Movies releasing today

Four very different movies open in South Africa today. With sci-fi encounters to touching drama; animated kiddie fare to feel-good comedies, there's something for everyone. And, of course, if you're in Durban, this is your last few days to check out the additional offerings of the Durban International Film Festival.

Super 8: From the combined creative efforts of J. J. (Lost, Fringe, Star Trek) Abrams and Steven Spielberg comes this hush-hush sci-fi tale about a group of Midwestern teens who, in 1979, are convinced a military train derailment has unleashed an alien presence in their town. Basically the film is a tribute to the likes of Spielberg's Close Encounters of the Third Kind and E.T, and it's my pick of this week's new releases.

Super 8 is one of the biggest hits of the 2011 Summer blockbuster season, critically and commercially. The film is 80% Fresh on review aggregator site Rotten Tomatoes. While detractors are calling Super 8 an uncreative knock-off exploiting people's nostalgia, the film's supporters are celebrating the film - evidently a genre mix of sci-fi and coming of age drama - for its "good ol' fashioned" focus on story and feeling.


Jock of the Bushveld: It's probably more appropriate to call this animated movie Joke of the Bushveld. Arriving in cinemas on a tsunami of publicity - "South Africa's first ever 3D animated movie", "Featuring a stellar international voice cast," "From the makers of the beloved 80's live-action film," "Get your awesome Jock toy with every KFC kids' meal"...

However, if you slice through the PR guff, and watch the trailer you'll realise that:
A) The film is embarrassing from both an animation and humour writing perspective.
B) It's an utterly blasphemous adaptation of a classic, true South African tale. All tooth has been removed to make the story toddler-safe, and there are bizarre inclusions like a drunk rooster, french poodle and mine chases. Oh, and the talking animals sometimes wear clothes.

I'm encouraging a boycott of this piece of shit, and it fills me with delight when I come across acidic reviews like this to counter the sycophantic rhetoric swallowed and regurgitated by the press over the past few weeks. You have been warned. Do not accept this mediocrity, and do not shield it with the arguments that "It's only for kids" and "We can't criticise it because it's South African."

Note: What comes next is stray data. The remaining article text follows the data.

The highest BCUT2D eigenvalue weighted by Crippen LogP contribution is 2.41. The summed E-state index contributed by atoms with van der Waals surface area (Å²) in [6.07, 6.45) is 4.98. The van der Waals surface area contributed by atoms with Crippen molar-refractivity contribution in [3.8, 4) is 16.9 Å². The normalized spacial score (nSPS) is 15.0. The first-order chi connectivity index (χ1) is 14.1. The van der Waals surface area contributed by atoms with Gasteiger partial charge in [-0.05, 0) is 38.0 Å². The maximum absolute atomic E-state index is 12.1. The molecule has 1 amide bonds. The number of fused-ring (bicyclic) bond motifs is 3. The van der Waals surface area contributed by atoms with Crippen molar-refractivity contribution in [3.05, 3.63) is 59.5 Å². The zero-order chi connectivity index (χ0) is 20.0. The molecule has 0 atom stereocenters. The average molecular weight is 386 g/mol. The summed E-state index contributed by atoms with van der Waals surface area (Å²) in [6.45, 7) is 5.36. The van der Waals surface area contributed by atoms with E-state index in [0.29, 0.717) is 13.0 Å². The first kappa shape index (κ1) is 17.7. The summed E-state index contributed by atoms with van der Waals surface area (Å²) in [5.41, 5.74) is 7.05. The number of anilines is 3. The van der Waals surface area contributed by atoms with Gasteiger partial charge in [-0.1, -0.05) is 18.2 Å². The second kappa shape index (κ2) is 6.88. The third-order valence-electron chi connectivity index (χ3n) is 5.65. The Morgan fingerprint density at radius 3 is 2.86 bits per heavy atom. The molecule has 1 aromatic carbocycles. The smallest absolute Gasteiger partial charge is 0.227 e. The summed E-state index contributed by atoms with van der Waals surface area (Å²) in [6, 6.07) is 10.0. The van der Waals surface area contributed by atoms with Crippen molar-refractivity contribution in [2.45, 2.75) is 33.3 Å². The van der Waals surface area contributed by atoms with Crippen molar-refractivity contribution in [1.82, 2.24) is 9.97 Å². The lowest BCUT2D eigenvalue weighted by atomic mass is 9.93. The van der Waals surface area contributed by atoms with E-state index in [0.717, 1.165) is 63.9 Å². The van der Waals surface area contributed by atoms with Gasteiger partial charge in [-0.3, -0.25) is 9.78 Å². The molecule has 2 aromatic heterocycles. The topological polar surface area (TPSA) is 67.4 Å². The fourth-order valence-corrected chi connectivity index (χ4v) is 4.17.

Larry Crowne: Feel-good romantic comedy Larry Crowne looks a bit like a Tom Hanks vanity project, seeing as the Oscar winner not only plays the title character, but has assumed producing, directing and writing duties (with My Big Fat Greek Wedding's Nia Vardalos) as well. Hanks plays a cheerful Navy veteran who loses his job because he lacks tertiary education. So, with the mindset that it's never too late, he enrolls at a community college, where he brings light into the lives of his much younger classmates and his cynical lecturer, Julia Roberts.

Larry Crowne is 35% Fresh on Rotten Tomatoes. Although it cruises along on the likeability of its stars, and certainly isn't bad, the project is - as expected - entirely bland. File this one in the "sweet, forgettable fluff" drawer.



The Beaver: There's another multi-Academy Award winner behind (and simultaneously in front of) the camera for this comedy drama: Jodie Foster. Foster reteams with her Maverick co-star Mel Gibson in this tale of a deeply depressed executive who starts communicating via a beaver puppet. His estranged family - including wife Foster and teenage son Anton Yelchin - feel conflicted: on the one hand the vocal puppet is helping Gibson's character to express his feelings; on the other it indicates he's on his way to a complete mental breakdown.

The Beaver is 63% Fresh. Despite all the controversy surrounding the actor, Gibson apparently delivers one of the best performances of his career. In fact, the superb acting all-round is one of the best things about this oddball movie that runs the full gamut of emotions. Some critics aren't buying it though, calling the premise daft and the whole project contrived.

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